(c)    The consent of the chair and alternate chair of the scheme meeting can be proved by evidence led on information and belief. Parties should give careful attention to and disclose any conflicts affecting the chair or alternate chair in such evidence.

(d)    It is not necessary to file a separate affidavit from an independent expert verifying his or her report that is included in the explanatory statement for the scheme or confirming its compliance with the Harmonised Expert Witness Code of Conduct. However, in a contested scheme hearing, an expert report may not be admitted as expert evidence unless the expert witness has been provided with and complied with the Harmonised Expert Witness Code of Conduct.   

(e)    It is not necessary to exhibit all correspondence between the scheme proponent’s solicitors and ASIC to an affidavit read at the second Court hearing, where ASIC gives a statement indicating that it does not raise any objection to the scheme. If a scheme proponent wishes to make submissions as to ASIC’s position on matters outside the scope of ASIC’s statement to be provided to the Court, those submissions should be supported by evidence. Any material issue to be brought to the Court’s attention pursuant to ex parte disclosure obligations enlivened by any concerns or substantive issues raised by ASIC with a scheme proponent should be addressed by submissions and, if necessary, affidavit evidence of any relevant facts.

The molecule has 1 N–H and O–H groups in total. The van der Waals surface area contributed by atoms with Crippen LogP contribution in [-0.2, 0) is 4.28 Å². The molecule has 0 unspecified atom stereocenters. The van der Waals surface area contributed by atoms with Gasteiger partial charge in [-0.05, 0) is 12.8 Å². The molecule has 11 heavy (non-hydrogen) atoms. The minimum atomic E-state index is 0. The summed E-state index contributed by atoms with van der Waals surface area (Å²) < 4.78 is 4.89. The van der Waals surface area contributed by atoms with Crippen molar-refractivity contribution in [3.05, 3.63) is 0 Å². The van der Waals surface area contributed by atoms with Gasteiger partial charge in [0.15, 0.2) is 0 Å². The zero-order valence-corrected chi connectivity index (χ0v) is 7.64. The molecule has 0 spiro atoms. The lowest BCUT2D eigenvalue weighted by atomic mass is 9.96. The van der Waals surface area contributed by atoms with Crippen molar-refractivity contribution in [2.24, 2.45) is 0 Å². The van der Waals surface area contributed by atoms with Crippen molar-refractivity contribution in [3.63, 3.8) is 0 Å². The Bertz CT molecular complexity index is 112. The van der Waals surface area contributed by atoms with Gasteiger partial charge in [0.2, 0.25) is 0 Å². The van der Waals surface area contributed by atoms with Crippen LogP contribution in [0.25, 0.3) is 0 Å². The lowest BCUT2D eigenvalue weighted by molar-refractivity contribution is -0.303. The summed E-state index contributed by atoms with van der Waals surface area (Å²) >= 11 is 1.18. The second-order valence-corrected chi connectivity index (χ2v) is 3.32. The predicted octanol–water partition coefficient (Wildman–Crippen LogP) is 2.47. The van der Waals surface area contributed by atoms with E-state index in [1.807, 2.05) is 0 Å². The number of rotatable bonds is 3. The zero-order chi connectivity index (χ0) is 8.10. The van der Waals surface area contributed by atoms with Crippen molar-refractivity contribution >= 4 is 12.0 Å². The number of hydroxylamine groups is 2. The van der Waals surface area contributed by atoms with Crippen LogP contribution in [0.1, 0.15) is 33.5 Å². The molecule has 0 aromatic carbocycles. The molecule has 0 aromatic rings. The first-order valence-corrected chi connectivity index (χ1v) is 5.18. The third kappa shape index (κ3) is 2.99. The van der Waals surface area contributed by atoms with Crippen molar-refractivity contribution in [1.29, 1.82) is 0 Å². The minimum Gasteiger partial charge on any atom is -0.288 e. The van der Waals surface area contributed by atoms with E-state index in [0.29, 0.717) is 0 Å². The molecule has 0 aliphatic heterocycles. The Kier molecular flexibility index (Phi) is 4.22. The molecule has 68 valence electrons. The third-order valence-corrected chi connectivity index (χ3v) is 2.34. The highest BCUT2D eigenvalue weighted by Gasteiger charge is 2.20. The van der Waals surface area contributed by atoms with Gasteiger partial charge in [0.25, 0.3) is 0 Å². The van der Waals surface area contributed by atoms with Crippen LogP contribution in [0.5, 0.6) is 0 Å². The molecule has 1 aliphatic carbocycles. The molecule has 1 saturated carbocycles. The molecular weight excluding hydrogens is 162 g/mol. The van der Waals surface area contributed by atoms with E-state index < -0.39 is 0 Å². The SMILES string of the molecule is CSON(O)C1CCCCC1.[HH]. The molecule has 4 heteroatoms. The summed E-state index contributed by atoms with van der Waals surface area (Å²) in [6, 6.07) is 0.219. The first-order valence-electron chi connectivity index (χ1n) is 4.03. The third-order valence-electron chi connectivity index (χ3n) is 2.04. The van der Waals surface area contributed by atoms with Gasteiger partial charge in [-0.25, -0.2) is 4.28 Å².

Notice of the second Court hearing
(f)    The Court will be prepared to dispense with the publication of a notice of the second Court hearing in a newspaper, if notice can be given by an announcement made on the Australian Securities Exchange or by an announcement on the scheme proponent’s website if it is not listed. A newspaper advertisement would only be required if the scheme proponent has reason to think that neither of those mechanisms would be effective to bring the scheme to the attention of its securityholders.  

Matters to be addressed in evidence
(g)    The appropriate verification of matters in the explanatory statement is an important component of satisfying the Court that it should order that a scheme meeting be convened at the first Court hearing and then approve the scheme at the second Court hearing. The Court expects a scheme proponent to lead evidence at the first Court hearing concerning due diligence and verification processes in respect of the explanatory statement. Direct evidence from a company officer or legal representative with personal experience with the verification process should be sufficient.